Section 4 of ROSCA says it's unlawful to charge consumers for goods or services sold online through a negative option feature unless a party provides text that “clearly and conspicuously discloses all material terms,” said the Chamber. It must also obtain a consumer’s express informed consent and provide simple mechanisms to stop recurring charges, it said.

ROSCA doesn’t define those terms, said the Chamber, “nor does it prohibit the use of negative option features as long as the above-listed disclosure, consent, and cancellation conditions are met.” Businesses, “consistent with ROSCA’s express policy goals,” have lawfully used “a wide range of negative option features” to compete and develop the internet as “an important channel of commerce in the United States,” it said.

The FTC recognized that ROSCA provides no steps marketers should follow to comply with its provisions and recently attempted to define key terms related to disclosure, consent and cancellation in proposed rulemaking, said the chamber. The proposed rule, said the FTC, would provide “clearer guardrails” to avoid “the gray areas in current statutes and regulations.”

The IAB asserts that the FTC’s “dark patterns” reference is "a series of normal and lawful business practices cobbled together and grouped under ominous buzzwords,” said IAB's proposed amicus brief. The agency’s theory around dark patterns as presented in the complaint presents a “non-legitimate interest in regulating truthful speech,” it said.

The FTC alleges that Amazon has created a “roach motel” that forces consumers who have already expressed an intent to cancel a subscription “to view marketing and reconsider options other than cancellation,” said IAB. But efforts to make sure that someone wants to unsubscribe before unsubscribing them is a “common” practice, even on the FTC website, it said.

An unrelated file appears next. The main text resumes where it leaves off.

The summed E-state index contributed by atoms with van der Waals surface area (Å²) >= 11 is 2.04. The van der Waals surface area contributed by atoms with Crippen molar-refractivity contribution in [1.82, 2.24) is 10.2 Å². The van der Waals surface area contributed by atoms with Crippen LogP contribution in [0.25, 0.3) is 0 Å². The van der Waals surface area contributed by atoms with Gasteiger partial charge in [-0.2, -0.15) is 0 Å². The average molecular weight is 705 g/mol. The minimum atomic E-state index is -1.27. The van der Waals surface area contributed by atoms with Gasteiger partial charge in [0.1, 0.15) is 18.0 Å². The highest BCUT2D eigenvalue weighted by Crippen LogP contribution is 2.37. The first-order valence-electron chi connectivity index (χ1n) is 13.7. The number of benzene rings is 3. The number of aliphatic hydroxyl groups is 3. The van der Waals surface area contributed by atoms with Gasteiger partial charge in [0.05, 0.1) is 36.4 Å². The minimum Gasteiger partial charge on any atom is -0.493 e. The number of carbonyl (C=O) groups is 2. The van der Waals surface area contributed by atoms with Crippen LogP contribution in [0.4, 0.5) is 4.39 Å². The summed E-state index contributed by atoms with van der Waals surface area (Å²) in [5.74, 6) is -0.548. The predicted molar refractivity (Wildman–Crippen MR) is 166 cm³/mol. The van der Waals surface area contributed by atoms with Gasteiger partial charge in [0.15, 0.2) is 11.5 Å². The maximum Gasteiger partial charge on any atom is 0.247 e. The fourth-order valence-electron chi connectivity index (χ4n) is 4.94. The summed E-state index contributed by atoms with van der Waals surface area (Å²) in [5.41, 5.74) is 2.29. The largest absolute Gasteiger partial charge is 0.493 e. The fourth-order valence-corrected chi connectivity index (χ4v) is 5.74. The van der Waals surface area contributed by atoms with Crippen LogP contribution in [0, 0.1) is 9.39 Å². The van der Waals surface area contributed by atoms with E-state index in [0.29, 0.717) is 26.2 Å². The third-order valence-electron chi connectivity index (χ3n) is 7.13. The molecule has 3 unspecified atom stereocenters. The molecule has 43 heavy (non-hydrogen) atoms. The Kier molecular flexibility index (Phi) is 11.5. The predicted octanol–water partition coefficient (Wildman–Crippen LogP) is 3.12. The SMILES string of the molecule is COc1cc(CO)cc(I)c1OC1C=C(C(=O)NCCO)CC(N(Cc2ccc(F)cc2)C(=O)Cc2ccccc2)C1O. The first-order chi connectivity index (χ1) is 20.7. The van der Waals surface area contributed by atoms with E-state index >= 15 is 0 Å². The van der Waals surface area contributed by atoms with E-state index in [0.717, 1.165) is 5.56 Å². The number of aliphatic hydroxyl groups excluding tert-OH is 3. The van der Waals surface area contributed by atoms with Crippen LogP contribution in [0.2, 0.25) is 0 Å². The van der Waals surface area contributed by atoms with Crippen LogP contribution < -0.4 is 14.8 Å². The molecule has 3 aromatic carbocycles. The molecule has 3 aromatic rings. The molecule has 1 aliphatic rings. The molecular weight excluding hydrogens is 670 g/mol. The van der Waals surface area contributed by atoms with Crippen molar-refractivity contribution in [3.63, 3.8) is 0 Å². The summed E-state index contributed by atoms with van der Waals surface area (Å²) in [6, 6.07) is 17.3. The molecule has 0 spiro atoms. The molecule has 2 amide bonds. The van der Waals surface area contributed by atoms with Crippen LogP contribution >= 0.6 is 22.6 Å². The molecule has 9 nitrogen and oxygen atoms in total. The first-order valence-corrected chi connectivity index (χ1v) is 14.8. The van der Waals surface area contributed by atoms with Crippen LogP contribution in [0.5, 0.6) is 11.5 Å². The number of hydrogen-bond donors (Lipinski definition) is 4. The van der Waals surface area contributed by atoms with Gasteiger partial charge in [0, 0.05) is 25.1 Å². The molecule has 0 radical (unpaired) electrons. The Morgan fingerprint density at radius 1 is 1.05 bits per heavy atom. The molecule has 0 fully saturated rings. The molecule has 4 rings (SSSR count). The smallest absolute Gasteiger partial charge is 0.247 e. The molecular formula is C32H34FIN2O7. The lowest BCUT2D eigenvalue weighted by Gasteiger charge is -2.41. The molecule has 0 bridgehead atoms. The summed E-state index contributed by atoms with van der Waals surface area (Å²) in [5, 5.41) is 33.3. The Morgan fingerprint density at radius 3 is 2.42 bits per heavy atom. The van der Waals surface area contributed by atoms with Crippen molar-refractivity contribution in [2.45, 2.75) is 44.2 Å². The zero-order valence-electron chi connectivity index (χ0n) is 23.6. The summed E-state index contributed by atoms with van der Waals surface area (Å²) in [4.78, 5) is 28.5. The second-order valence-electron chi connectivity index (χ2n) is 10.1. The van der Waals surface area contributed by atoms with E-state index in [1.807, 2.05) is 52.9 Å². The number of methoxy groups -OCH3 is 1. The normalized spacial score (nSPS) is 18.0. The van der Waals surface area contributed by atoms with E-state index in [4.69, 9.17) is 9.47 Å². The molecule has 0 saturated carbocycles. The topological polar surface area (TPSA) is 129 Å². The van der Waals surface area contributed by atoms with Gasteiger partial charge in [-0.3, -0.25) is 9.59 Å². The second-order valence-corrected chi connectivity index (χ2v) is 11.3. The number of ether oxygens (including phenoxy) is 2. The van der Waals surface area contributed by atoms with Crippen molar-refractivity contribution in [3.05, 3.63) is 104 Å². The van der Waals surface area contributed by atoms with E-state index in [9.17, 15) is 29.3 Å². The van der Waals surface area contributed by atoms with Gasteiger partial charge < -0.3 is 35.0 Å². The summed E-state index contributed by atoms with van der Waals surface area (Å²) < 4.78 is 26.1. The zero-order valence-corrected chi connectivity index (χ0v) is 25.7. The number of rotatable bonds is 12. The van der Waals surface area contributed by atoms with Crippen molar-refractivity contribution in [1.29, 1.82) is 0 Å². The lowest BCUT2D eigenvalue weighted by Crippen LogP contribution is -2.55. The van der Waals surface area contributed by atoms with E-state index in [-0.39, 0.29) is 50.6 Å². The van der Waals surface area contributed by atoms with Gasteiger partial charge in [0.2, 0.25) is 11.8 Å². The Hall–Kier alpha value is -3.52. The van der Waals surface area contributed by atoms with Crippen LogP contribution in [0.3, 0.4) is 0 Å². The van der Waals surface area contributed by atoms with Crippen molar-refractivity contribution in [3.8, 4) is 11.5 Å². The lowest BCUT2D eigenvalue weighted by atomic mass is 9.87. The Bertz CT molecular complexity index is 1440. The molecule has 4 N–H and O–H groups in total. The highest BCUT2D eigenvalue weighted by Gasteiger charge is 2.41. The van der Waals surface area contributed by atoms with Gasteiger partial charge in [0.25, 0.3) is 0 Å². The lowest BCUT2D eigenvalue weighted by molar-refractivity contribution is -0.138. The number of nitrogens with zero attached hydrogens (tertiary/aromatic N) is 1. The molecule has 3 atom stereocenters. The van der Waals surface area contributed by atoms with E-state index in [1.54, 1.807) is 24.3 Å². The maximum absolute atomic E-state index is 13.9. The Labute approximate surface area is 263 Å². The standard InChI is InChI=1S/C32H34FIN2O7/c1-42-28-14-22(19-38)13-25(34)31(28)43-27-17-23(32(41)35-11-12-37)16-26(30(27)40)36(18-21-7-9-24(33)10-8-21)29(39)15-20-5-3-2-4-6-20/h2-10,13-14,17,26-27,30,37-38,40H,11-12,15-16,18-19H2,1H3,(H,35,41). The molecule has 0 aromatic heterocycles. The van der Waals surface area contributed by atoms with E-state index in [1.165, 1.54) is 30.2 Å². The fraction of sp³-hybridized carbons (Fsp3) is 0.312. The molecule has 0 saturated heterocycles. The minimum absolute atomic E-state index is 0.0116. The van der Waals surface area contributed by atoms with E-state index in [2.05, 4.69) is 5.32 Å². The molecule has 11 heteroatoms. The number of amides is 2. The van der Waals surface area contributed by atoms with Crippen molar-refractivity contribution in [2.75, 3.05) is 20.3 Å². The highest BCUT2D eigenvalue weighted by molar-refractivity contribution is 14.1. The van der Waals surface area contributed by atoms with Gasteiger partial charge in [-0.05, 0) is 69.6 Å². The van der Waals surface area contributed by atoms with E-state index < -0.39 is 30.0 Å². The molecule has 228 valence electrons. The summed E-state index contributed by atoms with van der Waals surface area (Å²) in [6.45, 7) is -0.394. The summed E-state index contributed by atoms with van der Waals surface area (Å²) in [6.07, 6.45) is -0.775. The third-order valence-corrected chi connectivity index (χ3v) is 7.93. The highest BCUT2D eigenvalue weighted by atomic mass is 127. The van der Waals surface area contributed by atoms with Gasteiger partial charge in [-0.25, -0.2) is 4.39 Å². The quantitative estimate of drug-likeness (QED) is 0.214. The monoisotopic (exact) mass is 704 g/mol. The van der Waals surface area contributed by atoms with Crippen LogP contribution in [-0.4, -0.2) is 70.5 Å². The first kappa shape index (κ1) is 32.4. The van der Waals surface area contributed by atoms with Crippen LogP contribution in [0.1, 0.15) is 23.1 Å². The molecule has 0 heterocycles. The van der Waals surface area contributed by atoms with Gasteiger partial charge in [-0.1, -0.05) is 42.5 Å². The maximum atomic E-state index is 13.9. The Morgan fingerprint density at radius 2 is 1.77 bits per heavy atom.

Someone wanting to unsubscribe from FTC news alerts will encounter “the FTC’s own unsubscription ‘roach motel’ -- a much more cumbersome process than what is described in the FTC’s complaint against Amazon,” IAB said. “The FTC is accusing Amazon and even individuals of violating the FTC Act for creating an unsubscription process that is less cumbersome than the FTC’s process,” it said.

That creates confusion for media companies, IAB said: “How are IAB’s members and their employees supposed to know what is permissible when following the FTC’s example would probably be deemed by the FTC as using dark patterns to deter consumers from unsubscribing from services they previously chose?”

The FTC’s amended complaint “wrongly attempts to impose penalties" based on Amazon's "mere act of conferring with counsel,” said the AAC's proposed amicus brief. The FTC's complaint alleges that Amazon's conferring with counsel shows its knowledge of illegal conduct and is grounds for civil penalties, it said. That assertion threatens Amazon's "constitutional right to consult counsel and undermines the important role of attorney-client communication in the U.S. legal system,” it said.